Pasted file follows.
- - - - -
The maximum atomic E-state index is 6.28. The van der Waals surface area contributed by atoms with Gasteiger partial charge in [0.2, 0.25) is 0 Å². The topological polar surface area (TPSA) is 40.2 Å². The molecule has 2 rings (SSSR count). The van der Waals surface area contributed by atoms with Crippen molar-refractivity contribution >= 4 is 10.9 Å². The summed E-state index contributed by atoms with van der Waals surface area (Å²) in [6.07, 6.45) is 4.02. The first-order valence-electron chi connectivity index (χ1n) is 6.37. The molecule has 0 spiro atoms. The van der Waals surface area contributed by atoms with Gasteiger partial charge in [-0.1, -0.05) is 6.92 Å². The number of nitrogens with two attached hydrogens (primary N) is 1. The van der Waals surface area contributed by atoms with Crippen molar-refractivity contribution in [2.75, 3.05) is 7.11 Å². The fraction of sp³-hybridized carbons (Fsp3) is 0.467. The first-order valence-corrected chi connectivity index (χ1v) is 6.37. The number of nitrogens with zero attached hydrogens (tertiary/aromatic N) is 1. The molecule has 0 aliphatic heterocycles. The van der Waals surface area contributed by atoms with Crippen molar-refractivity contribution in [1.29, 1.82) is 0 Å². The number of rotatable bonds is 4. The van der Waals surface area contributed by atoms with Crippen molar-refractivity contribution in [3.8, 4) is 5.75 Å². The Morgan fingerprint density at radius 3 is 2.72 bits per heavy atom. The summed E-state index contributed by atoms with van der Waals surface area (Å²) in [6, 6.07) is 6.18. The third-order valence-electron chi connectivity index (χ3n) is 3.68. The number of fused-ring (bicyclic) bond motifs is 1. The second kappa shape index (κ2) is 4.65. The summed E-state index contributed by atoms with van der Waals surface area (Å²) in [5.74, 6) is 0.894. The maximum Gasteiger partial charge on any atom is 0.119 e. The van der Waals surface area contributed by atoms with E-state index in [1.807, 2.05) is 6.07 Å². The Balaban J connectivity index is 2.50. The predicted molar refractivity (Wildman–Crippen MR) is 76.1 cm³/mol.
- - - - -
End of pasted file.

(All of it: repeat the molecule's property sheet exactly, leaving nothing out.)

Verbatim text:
The maximum atomic E-state index is 6.28. The van der Waals surface area contributed by atoms with Gasteiger partial charge in [0.2, 0.25) is 0 Å². The topological polar surface area (TPSA) is 40.2 Å². The molecule has 2 rings (SSSR count). The van der Waals surface area contributed by atoms with Crippen molar-refractivity contribution >= 4 is 10.9 Å². The summed E-state index contributed by atoms with van der Waals surface area (Å²) in [6.07, 6.45) is 4.02. The first-order valence-electron chi connectivity index (χ1n) is 6.37. The molecule has 0 spiro atoms. The van der Waals surface area contributed by atoms with Gasteiger partial charge in [-0.1, -0.05) is 6.92 Å². The number of nitrogens with two attached hydrogens (primary N) is 1. The van der Waals surface area contributed by atoms with Crippen molar-refractivity contribution in [2.75, 3.05) is 7.11 Å². The fraction of sp³-hybridized carbons (Fsp3) is 0.467. The first-order valence-corrected chi connectivity index (χ1v) is 6.37. The number of nitrogens with zero attached hydrogens (tertiary/aromatic N) is 1. The molecule has 0 aliphatic heterocycles. The van der Waals surface area contributed by atoms with Crippen molar-refractivity contribution in [1.29, 1.82) is 0 Å². The number of rotatable bonds is 4. The van der Waals surface area contributed by atoms with Crippen molar-refractivity contribution in [3.8, 4) is 5.75 Å². The Morgan fingerprint density at radius 3 is 2.72 bits per heavy atom. The summed E-state index contributed by atoms with van der Waals surface area (Å²) in [6, 6.07) is 6.18. The third-order valence-electron chi connectivity index (χ3n) is 3.68. The number of fused-ring (bicyclic) bond motifs is 1. The second kappa shape index (κ2) is 4.65. The summed E-state index contributed by atoms with van der Waals surface area (Å²) in [5.74, 6) is 0.894. The maximum Gasteiger partial charge on any atom is 0.119 e. The van der Waals surface area contributed by atoms with E-state index in [1.807, 2.05) is 6.07 Å². The Balaban J connectivity index is 2.50. The predicted molar refractivity (Wildman–Crippen MR) is 76.1 cm³/mol.